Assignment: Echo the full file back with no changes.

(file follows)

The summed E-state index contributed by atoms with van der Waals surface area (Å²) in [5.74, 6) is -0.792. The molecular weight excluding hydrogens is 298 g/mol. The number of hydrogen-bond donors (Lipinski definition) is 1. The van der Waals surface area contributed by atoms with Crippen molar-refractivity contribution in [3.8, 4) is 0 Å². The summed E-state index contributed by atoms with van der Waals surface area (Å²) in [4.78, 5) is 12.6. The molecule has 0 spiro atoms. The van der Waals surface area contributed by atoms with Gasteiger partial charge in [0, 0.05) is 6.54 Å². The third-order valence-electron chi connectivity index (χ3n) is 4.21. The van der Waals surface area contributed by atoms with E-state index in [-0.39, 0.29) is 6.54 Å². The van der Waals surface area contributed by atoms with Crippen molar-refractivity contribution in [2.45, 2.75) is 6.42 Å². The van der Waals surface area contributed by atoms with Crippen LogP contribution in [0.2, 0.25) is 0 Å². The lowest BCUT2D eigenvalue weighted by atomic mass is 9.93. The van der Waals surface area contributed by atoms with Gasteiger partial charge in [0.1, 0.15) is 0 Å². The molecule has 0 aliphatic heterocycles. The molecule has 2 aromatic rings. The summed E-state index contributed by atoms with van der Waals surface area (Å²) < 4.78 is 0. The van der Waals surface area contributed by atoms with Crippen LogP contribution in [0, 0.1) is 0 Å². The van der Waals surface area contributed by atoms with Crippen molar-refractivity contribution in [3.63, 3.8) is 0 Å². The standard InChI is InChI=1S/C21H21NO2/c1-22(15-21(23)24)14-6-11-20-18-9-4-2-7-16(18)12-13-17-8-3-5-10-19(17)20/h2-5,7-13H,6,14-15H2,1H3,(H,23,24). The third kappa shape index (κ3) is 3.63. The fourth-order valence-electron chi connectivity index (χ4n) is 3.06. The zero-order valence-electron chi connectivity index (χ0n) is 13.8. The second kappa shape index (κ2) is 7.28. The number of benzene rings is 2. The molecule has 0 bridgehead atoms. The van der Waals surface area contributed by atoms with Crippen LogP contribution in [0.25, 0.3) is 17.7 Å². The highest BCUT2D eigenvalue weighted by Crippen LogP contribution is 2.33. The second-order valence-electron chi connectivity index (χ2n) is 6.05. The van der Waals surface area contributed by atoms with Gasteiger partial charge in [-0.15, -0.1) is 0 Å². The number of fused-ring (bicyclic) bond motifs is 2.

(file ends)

The summed E-state index contributed by atoms with van der Waals surface area (Å²) in [5.74, 6) is -0.792. The molecular weight excluding hydrogens is 298 g/mol. The number of hydrogen-bond donors (Lipinski definition) is 1. The van der Waals surface area contributed by atoms with Crippen molar-refractivity contribution in [3.8, 4) is 0 Å². The summed E-state index contributed by atoms with van der Waals surface area (Å²) in [4.78, 5) is 12.6. The molecule has 0 spiro atoms. The van der Waals surface area contributed by atoms with Gasteiger partial charge in [0, 0.05) is 6.54 Å². The third-order valence-electron chi connectivity index (χ3n) is 4.21. The van der Waals surface area contributed by atoms with E-state index in [-0.39, 0.29) is 6.54 Å². The van der Waals surface area contributed by atoms with Crippen molar-refractivity contribution in [2.45, 2.75) is 6.42 Å². The van der Waals surface area contributed by atoms with Crippen LogP contribution in [0.2, 0.25) is 0 Å². The lowest BCUT2D eigenvalue weighted by atomic mass is 9.93. The van der Waals surface area contributed by atoms with Gasteiger partial charge in [0.1, 0.15) is 0 Å². The molecule has 0 aliphatic heterocycles. The molecule has 2 aromatic rings. The summed E-state index contributed by atoms with van der Waals surface area (Å²) < 4.78 is 0. The van der Waals surface area contributed by atoms with Crippen LogP contribution in [0, 0.1) is 0 Å². The van der Waals surface area contributed by atoms with Crippen molar-refractivity contribution in [3.63, 3.8) is 0 Å². The standard InChI is InChI=1S/C21H21NO2/c1-22(15-21(23)24)14-6-11-20-18-9-4-2-7-16(18)12-13-17-8-3-5-10-19(17)20/h2-5,7-13H,6,14-15H2,1H3,(H,23,24). The third kappa shape index (κ3) is 3.63. The fourth-order valence-electron chi connectivity index (χ4n) is 3.06. The zero-order valence-electron chi connectivity index (χ0n) is 13.8. The second kappa shape index (κ2) is 7.28. The number of benzene rings is 2. The molecule has 0 bridgehead atoms. The van der Waals surface area contributed by atoms with Crippen LogP contribution in [0.25, 0.3) is 17.7 Å². The highest BCUT2D eigenvalue weighted by Crippen LogP contribution is 2.33. The second-order valence-electron chi connectivity index (χ2n) is 6.05. The van der Waals surface area contributed by atoms with Gasteiger partial charge in [-0.15, -0.1) is 0 Å². The number of fused-ring (bicyclic) bond motifs is 2.